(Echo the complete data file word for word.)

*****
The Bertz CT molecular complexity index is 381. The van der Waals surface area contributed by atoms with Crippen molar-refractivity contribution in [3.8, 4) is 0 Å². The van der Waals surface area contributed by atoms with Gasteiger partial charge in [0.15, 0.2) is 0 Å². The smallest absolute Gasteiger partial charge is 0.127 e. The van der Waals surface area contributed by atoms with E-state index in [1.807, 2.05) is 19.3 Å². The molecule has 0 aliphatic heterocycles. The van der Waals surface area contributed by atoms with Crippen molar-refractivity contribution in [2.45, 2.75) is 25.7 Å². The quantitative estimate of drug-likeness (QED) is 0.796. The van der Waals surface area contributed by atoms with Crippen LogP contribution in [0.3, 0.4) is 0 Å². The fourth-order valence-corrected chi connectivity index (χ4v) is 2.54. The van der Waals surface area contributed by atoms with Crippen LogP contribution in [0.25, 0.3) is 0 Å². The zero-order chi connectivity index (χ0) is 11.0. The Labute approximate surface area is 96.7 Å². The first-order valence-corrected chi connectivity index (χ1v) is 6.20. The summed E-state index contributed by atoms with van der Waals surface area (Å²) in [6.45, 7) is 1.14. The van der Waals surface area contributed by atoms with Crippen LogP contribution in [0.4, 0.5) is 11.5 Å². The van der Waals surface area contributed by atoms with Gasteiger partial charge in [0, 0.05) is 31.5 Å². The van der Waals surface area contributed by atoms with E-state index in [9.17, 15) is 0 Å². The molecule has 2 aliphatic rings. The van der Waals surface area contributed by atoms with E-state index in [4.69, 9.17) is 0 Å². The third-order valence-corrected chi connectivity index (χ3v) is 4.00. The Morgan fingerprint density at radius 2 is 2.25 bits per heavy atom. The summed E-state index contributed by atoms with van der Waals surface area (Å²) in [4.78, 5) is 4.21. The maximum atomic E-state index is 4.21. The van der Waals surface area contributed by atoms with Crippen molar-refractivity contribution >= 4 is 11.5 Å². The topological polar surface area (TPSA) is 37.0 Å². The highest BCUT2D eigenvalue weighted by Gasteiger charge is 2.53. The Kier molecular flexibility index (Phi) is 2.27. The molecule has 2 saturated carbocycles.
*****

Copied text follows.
The Bertz CT molecular complexity index is 381. The van der Waals surface area contributed by atoms with Crippen molar-refractivity contribution in [3.8, 4) is 0 Å². The van der Waals surface area contributed by atoms with Gasteiger partial charge in [0.15, 0.2) is 0 Å². The smallest absolute Gasteiger partial charge is 0.127 e. The van der Waals surface area contributed by atoms with E-state index in [1.807, 2.05) is 19.3 Å². The molecule has 0 aliphatic heterocycles. The van der Waals surface area contributed by atoms with Crippen molar-refractivity contribution in [2.45, 2.75) is 25.7 Å². The quantitative estimate of drug-likeness (QED) is 0.796. The van der Waals surface area contributed by atoms with Crippen LogP contribution in [0.3, 0.4) is 0 Å². The fourth-order valence-corrected chi connectivity index (χ4v) is 2.54. The van der Waals surface area contributed by atoms with Crippen LogP contribution in [0.25, 0.3) is 0 Å². The zero-order chi connectivity index (χ0) is 11.0. The Labute approximate surface area is 96.7 Å². The first-order valence-corrected chi connectivity index (χ1v) is 6.20. The summed E-state index contributed by atoms with van der Waals surface area (Å²) in [6.45, 7) is 1.14. The van der Waals surface area contributed by atoms with Crippen LogP contribution in [0.4, 0.5) is 11.5 Å². The van der Waals surface area contributed by atoms with Gasteiger partial charge in [0, 0.05) is 31.5 Å². The van der Waals surface area contributed by atoms with E-state index in [9.17, 15) is 0 Å². The molecule has 2 aliphatic rings. The van der Waals surface area contributed by atoms with E-state index in [4.69, 9.17) is 0 Å². The third-order valence-corrected chi connectivity index (χ3v) is 4.00. The Morgan fingerprint density at radius 2 is 2.25 bits per heavy atom. The summed E-state index contributed by atoms with van der Waals surface area (Å²) in [4.78, 5) is 4.21. The maximum atomic E-state index is 4.21. The van der Waals surface area contributed by atoms with Crippen molar-refractivity contribution >= 4 is 11.5 Å². The topological polar surface area (TPSA) is 37.0 Å². The highest BCUT2D eigenvalue weighted by Gasteiger charge is 2.53. The Kier molecular flexibility index (Phi) is 2.27. The molecule has 2 saturated carbocycles.